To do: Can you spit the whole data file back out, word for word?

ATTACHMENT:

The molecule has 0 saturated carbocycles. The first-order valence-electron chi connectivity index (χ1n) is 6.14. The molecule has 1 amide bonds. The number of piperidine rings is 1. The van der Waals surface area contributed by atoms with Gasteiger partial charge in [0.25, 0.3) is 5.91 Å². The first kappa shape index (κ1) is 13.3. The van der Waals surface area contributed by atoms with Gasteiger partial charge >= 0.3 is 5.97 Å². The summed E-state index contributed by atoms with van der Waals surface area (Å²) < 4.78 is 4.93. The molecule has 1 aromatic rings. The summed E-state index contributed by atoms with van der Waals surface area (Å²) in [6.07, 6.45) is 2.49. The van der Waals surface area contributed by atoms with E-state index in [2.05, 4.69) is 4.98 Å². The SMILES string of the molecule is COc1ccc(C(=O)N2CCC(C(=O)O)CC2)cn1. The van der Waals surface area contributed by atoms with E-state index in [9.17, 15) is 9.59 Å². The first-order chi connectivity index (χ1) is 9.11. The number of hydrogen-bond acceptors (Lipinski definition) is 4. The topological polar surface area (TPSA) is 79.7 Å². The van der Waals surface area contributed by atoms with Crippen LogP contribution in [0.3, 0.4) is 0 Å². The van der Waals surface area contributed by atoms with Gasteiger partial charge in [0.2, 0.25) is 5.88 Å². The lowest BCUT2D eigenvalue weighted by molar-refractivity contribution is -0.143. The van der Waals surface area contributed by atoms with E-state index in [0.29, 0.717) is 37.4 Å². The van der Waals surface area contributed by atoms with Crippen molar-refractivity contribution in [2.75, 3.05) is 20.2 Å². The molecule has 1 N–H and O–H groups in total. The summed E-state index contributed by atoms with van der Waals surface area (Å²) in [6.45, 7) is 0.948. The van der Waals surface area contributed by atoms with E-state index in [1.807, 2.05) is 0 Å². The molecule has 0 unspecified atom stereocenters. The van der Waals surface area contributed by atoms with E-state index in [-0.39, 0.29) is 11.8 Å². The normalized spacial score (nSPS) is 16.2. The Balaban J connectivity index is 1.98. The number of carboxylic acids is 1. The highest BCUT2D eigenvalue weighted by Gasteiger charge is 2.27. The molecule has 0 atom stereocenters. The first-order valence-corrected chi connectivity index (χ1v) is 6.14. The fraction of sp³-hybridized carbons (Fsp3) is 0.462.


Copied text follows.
The molecule has 0 saturated carbocycles. The first-order valence-electron chi connectivity index (χ1n) is 6.14. The molecule has 1 amide bonds. The number of piperidine rings is 1. The van der Waals surface area contributed by atoms with Gasteiger partial charge in [0.25, 0.3) is 5.91 Å². The first kappa shape index (κ1) is 13.3. The van der Waals surface area contributed by atoms with Gasteiger partial charge >= 0.3 is 5.97 Å². The summed E-state index contributed by atoms with van der Waals surface area (Å²) < 4.78 is 4.93. The molecule has 1 aromatic rings. The summed E-state index contributed by atoms with van der Waals surface area (Å²) in [6.07, 6.45) is 2.49. The van der Waals surface area contributed by atoms with E-state index in [2.05, 4.69) is 4.98 Å². The SMILES string of the molecule is COc1ccc(C(=O)N2CCC(C(=O)O)CC2)cn1. The van der Waals surface area contributed by atoms with E-state index in [9.17, 15) is 9.59 Å². The first-order chi connectivity index (χ1) is 9.11. The number of hydrogen-bond acceptors (Lipinski definition) is 4. The topological polar surface area (TPSA) is 79.7 Å². The van der Waals surface area contributed by atoms with Crippen LogP contribution in [0.3, 0.4) is 0 Å². The van der Waals surface area contributed by atoms with Gasteiger partial charge in [0.2, 0.25) is 5.88 Å². The lowest BCUT2D eigenvalue weighted by molar-refractivity contribution is -0.143. The van der Waals surface area contributed by atoms with E-state index in [0.29, 0.717) is 37.4 Å². The van der Waals surface area contributed by atoms with Crippen molar-refractivity contribution in [2.75, 3.05) is 20.2 Å². The molecule has 1 N–H and O–H groups in total. The summed E-state index contributed by atoms with van der Waals surface area (Å²) in [6.45, 7) is 0.948. The van der Waals surface area contributed by atoms with E-state index in [1.807, 2.05) is 0 Å². The molecule has 0 unspecified atom stereocenters. The van der Waals surface area contributed by atoms with E-state index in [-0.39, 0.29) is 11.8 Å². The normalized spacial score (nSPS) is 16.2. The Balaban J connectivity index is 1.98. The number of carboxylic acids is 1. The highest BCUT2D eigenvalue weighted by Gasteiger charge is 2.27. The molecule has 0 atom stereocenters. The first-order valence-corrected chi connectivity index (χ1v) is 6.14. The fraction of sp³-hybridized carbons (Fsp3) is 0.462.